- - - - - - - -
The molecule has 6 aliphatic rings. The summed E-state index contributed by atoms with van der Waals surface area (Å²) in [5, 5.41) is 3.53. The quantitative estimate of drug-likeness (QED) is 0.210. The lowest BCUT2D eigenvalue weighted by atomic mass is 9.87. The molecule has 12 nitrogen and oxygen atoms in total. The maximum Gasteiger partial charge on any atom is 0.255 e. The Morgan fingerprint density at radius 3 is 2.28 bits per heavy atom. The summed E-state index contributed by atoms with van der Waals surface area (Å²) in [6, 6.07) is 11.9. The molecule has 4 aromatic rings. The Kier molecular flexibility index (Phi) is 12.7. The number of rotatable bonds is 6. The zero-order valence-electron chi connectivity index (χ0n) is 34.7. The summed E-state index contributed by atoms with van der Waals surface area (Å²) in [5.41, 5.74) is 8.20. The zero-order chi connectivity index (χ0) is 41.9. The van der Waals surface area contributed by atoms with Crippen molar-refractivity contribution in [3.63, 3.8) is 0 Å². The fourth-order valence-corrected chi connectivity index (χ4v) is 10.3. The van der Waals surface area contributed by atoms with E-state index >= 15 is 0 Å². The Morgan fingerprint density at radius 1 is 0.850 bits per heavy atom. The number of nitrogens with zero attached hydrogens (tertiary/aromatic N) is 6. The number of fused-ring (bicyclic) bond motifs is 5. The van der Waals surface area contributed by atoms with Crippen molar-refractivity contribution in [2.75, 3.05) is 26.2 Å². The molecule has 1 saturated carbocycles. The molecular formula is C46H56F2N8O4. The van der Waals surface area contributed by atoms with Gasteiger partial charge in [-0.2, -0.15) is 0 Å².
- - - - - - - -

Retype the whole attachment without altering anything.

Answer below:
The molecule has 6 aliphatic rings. The summed E-state index contributed by atoms with van der Waals surface area (Å²) in [5, 5.41) is 3.53. The quantitative estimate of drug-likeness (QED) is 0.210. The lowest BCUT2D eigenvalue weighted by atomic mass is 9.87. The molecule has 12 nitrogen and oxygen atoms in total. The maximum Gasteiger partial charge on any atom is 0.255 e. The Morgan fingerprint density at radius 3 is 2.28 bits per heavy atom. The summed E-state index contributed by atoms with van der Waals surface area (Å²) in [6, 6.07) is 11.9. The molecule has 4 aromatic rings. The Kier molecular flexibility index (Phi) is 12.7. The number of rotatable bonds is 6. The zero-order valence-electron chi connectivity index (χ0n) is 34.7. The summed E-state index contributed by atoms with van der Waals surface area (Å²) in [5.41, 5.74) is 8.20. The zero-order chi connectivity index (χ0) is 41.9. The van der Waals surface area contributed by atoms with Crippen molar-refractivity contribution in [3.63, 3.8) is 0 Å². The fourth-order valence-corrected chi connectivity index (χ4v) is 10.3. The van der Waals surface area contributed by atoms with E-state index >= 15 is 0 Å². The Morgan fingerprint density at radius 1 is 0.850 bits per heavy atom. The number of nitrogens with zero attached hydrogens (tertiary/aromatic N) is 6. The number of fused-ring (bicyclic) bond motifs is 5. The van der Waals surface area contributed by atoms with Crippen molar-refractivity contribution in [2.75, 3.05) is 26.2 Å². The molecule has 1 saturated carbocycles. The molecular formula is C46H56F2N8O4. The van der Waals surface area contributed by atoms with Gasteiger partial charge in [-0.2, -0.15) is 0 Å².